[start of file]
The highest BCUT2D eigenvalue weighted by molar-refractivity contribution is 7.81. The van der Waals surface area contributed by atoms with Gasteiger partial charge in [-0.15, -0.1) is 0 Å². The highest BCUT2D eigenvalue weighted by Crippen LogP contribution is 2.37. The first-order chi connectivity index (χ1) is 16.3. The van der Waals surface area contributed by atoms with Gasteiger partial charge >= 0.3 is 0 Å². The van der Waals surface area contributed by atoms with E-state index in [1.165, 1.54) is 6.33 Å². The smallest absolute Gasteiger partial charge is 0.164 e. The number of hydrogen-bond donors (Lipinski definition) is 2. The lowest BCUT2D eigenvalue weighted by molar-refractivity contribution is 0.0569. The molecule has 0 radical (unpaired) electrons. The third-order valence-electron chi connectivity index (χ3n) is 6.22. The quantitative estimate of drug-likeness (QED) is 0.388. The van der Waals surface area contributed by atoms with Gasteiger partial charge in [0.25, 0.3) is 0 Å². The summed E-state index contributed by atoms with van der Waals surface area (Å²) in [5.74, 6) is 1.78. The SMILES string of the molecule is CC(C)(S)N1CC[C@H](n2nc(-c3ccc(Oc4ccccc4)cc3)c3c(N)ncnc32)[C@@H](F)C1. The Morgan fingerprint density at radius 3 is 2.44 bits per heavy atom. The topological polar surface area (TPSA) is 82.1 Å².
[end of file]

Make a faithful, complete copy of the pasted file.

The highest BCUT2D eigenvalue weighted by molar-refractivity contribution is 7.81. The van der Waals surface area contributed by atoms with Gasteiger partial charge in [-0.15, -0.1) is 0 Å². The highest BCUT2D eigenvalue weighted by Crippen LogP contribution is 2.37. The first-order chi connectivity index (χ1) is 16.3. The van der Waals surface area contributed by atoms with Gasteiger partial charge >= 0.3 is 0 Å². The van der Waals surface area contributed by atoms with E-state index in [1.165, 1.54) is 6.33 Å². The smallest absolute Gasteiger partial charge is 0.164 e. The number of hydrogen-bond donors (Lipinski definition) is 2. The lowest BCUT2D eigenvalue weighted by molar-refractivity contribution is 0.0569. The molecule has 0 radical (unpaired) electrons. The third-order valence-electron chi connectivity index (χ3n) is 6.22. The quantitative estimate of drug-likeness (QED) is 0.388. The van der Waals surface area contributed by atoms with Gasteiger partial charge in [0.25, 0.3) is 0 Å². The summed E-state index contributed by atoms with van der Waals surface area (Å²) in [5.74, 6) is 1.78. The SMILES string of the molecule is CC(C)(S)N1CC[C@H](n2nc(-c3ccc(Oc4ccccc4)cc3)c3c(N)ncnc32)[C@@H](F)C1. The Morgan fingerprint density at radius 3 is 2.44 bits per heavy atom. The topological polar surface area (TPSA) is 82.1 Å².